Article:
Nancy: I mean, if your goal is performance, then do a performance. Don't call it a meeting.

Robin: That's interesting, isn't it?

Nancy: Because there's some people, I mean, you've heard those speakers, they open their mouth and you just want to hear more. They are so good. They have this incredible knowledge and skill. That's when you should just turn everything off and let us just soak in the experience of that but those people are rare and that is only one thing we need for learning or working. It is not everything. It's very interesting because I'm also a graphic recorder and graphic recording is the live capture of what's going on in the room, yes, you can do it online. I don't do it online yet but a lot of my colleagues do. There's a performance aspect about it, that's the first blush is, "Wow. How did you do that? You're really capturing what's going on?" It's like this shock and awe, like, "wow," but once it's understood of its function, it fades into, not the background but into the space and as a reference space, a listening space, a referral space and you get past the performative aspect of it and it becomes something different.

Robin: That's a nice cycle of impression. Nancy, if you had one gem of wisdom for people who want to move to more collaborative formats, what would it be?

Nancy: Look at the purpose you're trying to achieve and strip everything else away. So I mentioned creative destruction at the onset, here is that take a look at what you've designed and say, "Why am I doing that? Why am I doing that? Why am I doing that?" Until you hit that moment when you know why you're doing it. "I'm doing this because we have to change our relationships to this work" or, "I am doing this because our communication is broken and we can't learn when our communication is broken" or whatever it is and strip all the other stuff away. If you go and look at 90% and I'm making up that number, so I own that as just a wild number of agendas to look at, you go like, "Our purpose is to collaborate better." "Okay." That's like we say in the States here, Mom and apple pie.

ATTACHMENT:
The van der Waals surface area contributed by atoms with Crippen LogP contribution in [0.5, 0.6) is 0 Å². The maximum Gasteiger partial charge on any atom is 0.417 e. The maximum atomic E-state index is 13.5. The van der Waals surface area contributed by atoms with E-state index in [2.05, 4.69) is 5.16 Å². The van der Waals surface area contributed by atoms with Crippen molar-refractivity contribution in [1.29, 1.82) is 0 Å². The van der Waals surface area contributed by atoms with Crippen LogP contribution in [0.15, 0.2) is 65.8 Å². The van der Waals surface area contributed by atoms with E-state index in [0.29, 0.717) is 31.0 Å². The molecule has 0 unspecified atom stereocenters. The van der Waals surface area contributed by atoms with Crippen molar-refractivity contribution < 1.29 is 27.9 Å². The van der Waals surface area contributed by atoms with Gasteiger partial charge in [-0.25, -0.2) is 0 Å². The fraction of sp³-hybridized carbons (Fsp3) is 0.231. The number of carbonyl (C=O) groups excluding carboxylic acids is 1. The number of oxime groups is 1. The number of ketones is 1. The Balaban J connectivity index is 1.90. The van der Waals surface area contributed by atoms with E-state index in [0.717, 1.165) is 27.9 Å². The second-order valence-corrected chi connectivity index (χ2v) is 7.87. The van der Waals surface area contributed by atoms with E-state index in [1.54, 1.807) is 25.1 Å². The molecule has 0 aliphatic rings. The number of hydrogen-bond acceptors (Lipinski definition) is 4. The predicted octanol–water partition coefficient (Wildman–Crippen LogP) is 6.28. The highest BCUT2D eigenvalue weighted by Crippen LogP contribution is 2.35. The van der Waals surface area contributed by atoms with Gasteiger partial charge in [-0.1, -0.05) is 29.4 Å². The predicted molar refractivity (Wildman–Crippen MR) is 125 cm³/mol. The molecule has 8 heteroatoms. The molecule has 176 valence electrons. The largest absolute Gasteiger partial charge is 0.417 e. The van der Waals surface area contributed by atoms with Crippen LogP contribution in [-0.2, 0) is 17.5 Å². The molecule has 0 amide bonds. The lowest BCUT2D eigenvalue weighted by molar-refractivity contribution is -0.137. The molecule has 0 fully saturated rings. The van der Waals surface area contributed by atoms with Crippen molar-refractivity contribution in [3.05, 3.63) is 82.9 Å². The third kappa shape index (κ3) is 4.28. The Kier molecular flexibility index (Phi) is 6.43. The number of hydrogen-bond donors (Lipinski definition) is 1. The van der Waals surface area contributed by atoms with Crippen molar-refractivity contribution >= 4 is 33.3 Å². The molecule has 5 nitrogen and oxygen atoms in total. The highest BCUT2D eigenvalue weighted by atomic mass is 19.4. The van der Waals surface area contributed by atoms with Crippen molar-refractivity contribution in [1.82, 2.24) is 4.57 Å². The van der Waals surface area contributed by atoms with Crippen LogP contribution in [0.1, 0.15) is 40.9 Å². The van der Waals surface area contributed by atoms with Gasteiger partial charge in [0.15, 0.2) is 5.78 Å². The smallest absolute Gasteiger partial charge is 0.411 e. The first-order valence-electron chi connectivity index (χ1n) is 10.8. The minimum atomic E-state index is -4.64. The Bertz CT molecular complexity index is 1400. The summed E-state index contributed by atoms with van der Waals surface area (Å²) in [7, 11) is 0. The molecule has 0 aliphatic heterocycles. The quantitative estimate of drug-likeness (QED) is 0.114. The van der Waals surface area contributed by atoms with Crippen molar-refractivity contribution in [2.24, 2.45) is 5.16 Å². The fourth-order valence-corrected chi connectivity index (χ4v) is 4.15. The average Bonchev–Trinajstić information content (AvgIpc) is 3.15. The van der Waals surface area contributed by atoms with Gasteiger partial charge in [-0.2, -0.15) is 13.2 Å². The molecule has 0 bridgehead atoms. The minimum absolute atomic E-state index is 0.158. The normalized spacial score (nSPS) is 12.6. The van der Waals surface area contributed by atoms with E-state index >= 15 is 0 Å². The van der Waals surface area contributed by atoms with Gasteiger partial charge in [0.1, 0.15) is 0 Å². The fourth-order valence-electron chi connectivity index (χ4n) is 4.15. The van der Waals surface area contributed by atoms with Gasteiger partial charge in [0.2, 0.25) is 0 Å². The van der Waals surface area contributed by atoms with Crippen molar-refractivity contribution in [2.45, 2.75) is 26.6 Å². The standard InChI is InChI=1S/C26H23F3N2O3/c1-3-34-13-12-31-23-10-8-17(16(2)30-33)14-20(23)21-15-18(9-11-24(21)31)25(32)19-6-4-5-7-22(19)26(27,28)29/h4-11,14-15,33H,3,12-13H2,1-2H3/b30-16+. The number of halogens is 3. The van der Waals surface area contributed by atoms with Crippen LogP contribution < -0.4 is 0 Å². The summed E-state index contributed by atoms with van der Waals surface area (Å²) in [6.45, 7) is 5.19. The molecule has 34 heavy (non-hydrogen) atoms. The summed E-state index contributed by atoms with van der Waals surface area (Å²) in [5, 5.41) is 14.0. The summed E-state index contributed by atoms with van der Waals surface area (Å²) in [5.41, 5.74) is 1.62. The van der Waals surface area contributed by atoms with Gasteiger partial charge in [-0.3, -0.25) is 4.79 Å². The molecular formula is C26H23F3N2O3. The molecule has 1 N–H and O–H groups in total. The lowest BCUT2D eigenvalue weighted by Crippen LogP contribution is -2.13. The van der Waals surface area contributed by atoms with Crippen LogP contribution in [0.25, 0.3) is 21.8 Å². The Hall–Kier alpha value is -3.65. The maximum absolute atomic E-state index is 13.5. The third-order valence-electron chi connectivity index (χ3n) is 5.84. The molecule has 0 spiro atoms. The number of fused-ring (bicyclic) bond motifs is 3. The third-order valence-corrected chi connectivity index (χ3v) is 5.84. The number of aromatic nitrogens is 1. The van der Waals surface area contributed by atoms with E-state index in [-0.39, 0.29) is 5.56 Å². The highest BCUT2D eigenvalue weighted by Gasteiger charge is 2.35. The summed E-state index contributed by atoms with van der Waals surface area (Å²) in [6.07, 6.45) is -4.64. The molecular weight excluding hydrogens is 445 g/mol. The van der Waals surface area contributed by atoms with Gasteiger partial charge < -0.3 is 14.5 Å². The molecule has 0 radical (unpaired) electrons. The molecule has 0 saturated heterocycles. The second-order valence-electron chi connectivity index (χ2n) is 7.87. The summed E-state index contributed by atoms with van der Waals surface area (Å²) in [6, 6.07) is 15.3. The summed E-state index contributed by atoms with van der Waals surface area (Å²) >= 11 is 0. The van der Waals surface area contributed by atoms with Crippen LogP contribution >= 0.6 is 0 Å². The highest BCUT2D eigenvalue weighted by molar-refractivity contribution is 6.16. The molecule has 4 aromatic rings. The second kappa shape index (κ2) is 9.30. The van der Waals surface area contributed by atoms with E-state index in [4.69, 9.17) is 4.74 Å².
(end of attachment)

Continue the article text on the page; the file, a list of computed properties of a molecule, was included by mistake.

Deconstruct First, Before You Reconstruct


You can't say no to that but what the heck does it mean and why should I pay attention? What's in it for me or us or you? Let's be clear about that and strip away everything else and when we get clear on purpose then and only then can we design to achieve that purpose. Otherwise, we are simply reporting. We are simply spewing from one perspective and we're not really moving into a space where we're making a difference, collaborating, learning, or doing something. So my mantra right now is deconstruct first, before you reconstruct your offline meeting into an online space. Be brutal and creatively destroy anything that doesn't add to that purpose. Be really clear about what needs to be done synchronously while we're together, do not squander my hour on Zoom or Teams or whatever. Do not squander that and just talk at me or I'm gone physically, emotionally, cognitively and next time when you invite me, the answer may be no.